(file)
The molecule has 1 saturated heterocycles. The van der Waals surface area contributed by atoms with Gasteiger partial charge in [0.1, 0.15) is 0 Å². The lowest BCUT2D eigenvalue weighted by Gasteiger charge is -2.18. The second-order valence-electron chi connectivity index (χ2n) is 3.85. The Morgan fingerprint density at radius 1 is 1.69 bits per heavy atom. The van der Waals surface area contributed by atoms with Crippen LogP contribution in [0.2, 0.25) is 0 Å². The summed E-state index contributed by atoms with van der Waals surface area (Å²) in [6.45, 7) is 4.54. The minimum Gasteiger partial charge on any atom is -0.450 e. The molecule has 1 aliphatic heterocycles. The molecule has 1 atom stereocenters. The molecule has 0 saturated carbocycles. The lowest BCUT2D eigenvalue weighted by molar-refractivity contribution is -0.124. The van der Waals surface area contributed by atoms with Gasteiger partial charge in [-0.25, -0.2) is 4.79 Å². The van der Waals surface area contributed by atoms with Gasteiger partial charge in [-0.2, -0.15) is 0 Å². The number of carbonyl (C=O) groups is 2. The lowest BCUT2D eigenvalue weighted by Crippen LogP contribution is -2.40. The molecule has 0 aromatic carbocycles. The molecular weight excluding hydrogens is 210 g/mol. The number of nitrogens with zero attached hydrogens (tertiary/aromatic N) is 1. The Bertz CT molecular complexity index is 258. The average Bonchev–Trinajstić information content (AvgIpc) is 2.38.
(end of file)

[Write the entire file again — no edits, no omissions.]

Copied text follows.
The molecule has 1 saturated heterocycles. The van der Waals surface area contributed by atoms with Gasteiger partial charge in [0.1, 0.15) is 0 Å². The lowest BCUT2D eigenvalue weighted by Gasteiger charge is -2.18. The second-order valence-electron chi connectivity index (χ2n) is 3.85. The Morgan fingerprint density at radius 1 is 1.69 bits per heavy atom. The van der Waals surface area contributed by atoms with Crippen LogP contribution in [0.2, 0.25) is 0 Å². The summed E-state index contributed by atoms with van der Waals surface area (Å²) in [6.45, 7) is 4.54. The minimum Gasteiger partial charge on any atom is -0.450 e. The molecule has 1 aliphatic heterocycles. The molecule has 1 atom stereocenters. The molecule has 0 saturated carbocycles. The lowest BCUT2D eigenvalue weighted by molar-refractivity contribution is -0.124. The van der Waals surface area contributed by atoms with Gasteiger partial charge in [-0.25, -0.2) is 4.79 Å². The van der Waals surface area contributed by atoms with Gasteiger partial charge in [-0.2, -0.15) is 0 Å². The number of carbonyl (C=O) groups is 2. The lowest BCUT2D eigenvalue weighted by Crippen LogP contribution is -2.40. The molecule has 0 aromatic carbocycles. The molecular weight excluding hydrogens is 210 g/mol. The number of nitrogens with zero attached hydrogens (tertiary/aromatic N) is 1. The Bertz CT molecular complexity index is 258. The average Bonchev–Trinajstić information content (AvgIpc) is 2.38.